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Determinanten van televisiekijken door jonge kinderen: Een onderzoek naar de rol van structurele gezinsomstandigheden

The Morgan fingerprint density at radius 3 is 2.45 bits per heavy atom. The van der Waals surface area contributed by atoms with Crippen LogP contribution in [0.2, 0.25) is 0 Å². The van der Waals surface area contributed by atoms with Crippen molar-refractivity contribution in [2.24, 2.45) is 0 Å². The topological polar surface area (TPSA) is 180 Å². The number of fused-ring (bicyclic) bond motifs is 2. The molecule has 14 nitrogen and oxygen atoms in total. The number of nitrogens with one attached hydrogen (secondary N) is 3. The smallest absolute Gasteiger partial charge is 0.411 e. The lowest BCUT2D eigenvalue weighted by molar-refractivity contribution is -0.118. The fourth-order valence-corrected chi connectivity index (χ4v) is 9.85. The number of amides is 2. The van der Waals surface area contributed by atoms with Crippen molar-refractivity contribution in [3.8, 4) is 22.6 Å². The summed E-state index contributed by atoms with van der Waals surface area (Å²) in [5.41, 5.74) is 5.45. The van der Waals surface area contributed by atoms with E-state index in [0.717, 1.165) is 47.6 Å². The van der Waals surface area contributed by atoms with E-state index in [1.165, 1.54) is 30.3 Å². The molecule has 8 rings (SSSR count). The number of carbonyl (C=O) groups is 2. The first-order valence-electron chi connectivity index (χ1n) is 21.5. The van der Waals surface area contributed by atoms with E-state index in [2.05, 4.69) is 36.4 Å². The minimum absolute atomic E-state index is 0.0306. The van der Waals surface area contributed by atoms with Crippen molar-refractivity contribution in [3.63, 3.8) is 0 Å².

By Ine Beyens

Abstract